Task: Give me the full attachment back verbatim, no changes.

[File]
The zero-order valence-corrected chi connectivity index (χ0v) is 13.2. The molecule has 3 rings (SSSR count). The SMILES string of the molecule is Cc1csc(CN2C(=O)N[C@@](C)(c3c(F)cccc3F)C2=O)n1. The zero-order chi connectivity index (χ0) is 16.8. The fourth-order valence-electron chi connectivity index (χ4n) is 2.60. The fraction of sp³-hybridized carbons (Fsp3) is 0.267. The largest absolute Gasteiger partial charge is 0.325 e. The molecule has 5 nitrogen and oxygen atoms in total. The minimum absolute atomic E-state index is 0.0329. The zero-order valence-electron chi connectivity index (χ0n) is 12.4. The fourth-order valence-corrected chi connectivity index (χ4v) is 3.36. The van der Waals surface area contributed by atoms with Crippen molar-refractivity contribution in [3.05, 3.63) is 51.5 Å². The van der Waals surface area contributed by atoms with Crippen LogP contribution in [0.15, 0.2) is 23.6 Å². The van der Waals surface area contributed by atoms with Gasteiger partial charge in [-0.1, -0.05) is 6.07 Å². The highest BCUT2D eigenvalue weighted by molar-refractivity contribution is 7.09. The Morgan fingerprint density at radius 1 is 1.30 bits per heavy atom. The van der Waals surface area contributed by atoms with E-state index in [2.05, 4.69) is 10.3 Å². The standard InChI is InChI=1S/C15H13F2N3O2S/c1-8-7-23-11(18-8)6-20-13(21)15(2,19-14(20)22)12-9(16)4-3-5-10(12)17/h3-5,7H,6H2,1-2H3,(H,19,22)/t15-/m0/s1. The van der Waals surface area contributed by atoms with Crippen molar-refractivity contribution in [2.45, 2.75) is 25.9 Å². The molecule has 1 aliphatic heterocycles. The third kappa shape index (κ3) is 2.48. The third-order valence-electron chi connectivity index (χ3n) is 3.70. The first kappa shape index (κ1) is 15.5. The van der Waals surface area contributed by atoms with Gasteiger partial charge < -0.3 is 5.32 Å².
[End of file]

The zero-order valence-corrected chi connectivity index (χ0v) is 13.2. The molecule has 3 rings (SSSR count). The SMILES string of the molecule is Cc1csc(CN2C(=O)N[C@@](C)(c3c(F)cccc3F)C2=O)n1. The zero-order chi connectivity index (χ0) is 16.8. The fourth-order valence-electron chi connectivity index (χ4n) is 2.60. The fraction of sp³-hybridized carbons (Fsp3) is 0.267. The largest absolute Gasteiger partial charge is 0.325 e. The molecule has 5 nitrogen and oxygen atoms in total. The minimum absolute atomic E-state index is 0.0329. The zero-order valence-electron chi connectivity index (χ0n) is 12.4. The fourth-order valence-corrected chi connectivity index (χ4v) is 3.36. The van der Waals surface area contributed by atoms with Crippen molar-refractivity contribution in [3.05, 3.63) is 51.5 Å². The van der Waals surface area contributed by atoms with Crippen LogP contribution in [0.15, 0.2) is 23.6 Å². The van der Waals surface area contributed by atoms with Gasteiger partial charge in [-0.1, -0.05) is 6.07 Å². The highest BCUT2D eigenvalue weighted by molar-refractivity contribution is 7.09. The Morgan fingerprint density at radius 1 is 1.30 bits per heavy atom. The van der Waals surface area contributed by atoms with E-state index in [2.05, 4.69) is 10.3 Å². The standard InChI is InChI=1S/C15H13F2N3O2S/c1-8-7-23-11(18-8)6-20-13(21)15(2,19-14(20)22)12-9(16)4-3-5-10(12)17/h3-5,7H,6H2,1-2H3,(H,19,22)/t15-/m0/s1. The van der Waals surface area contributed by atoms with Crippen molar-refractivity contribution in [2.45, 2.75) is 25.9 Å². The molecule has 1 aliphatic heterocycles. The third kappa shape index (κ3) is 2.48. The third-order valence-electron chi connectivity index (χ3n) is 3.70. The first kappa shape index (κ1) is 15.5. The van der Waals surface area contributed by atoms with Gasteiger partial charge < -0.3 is 5.32 Å².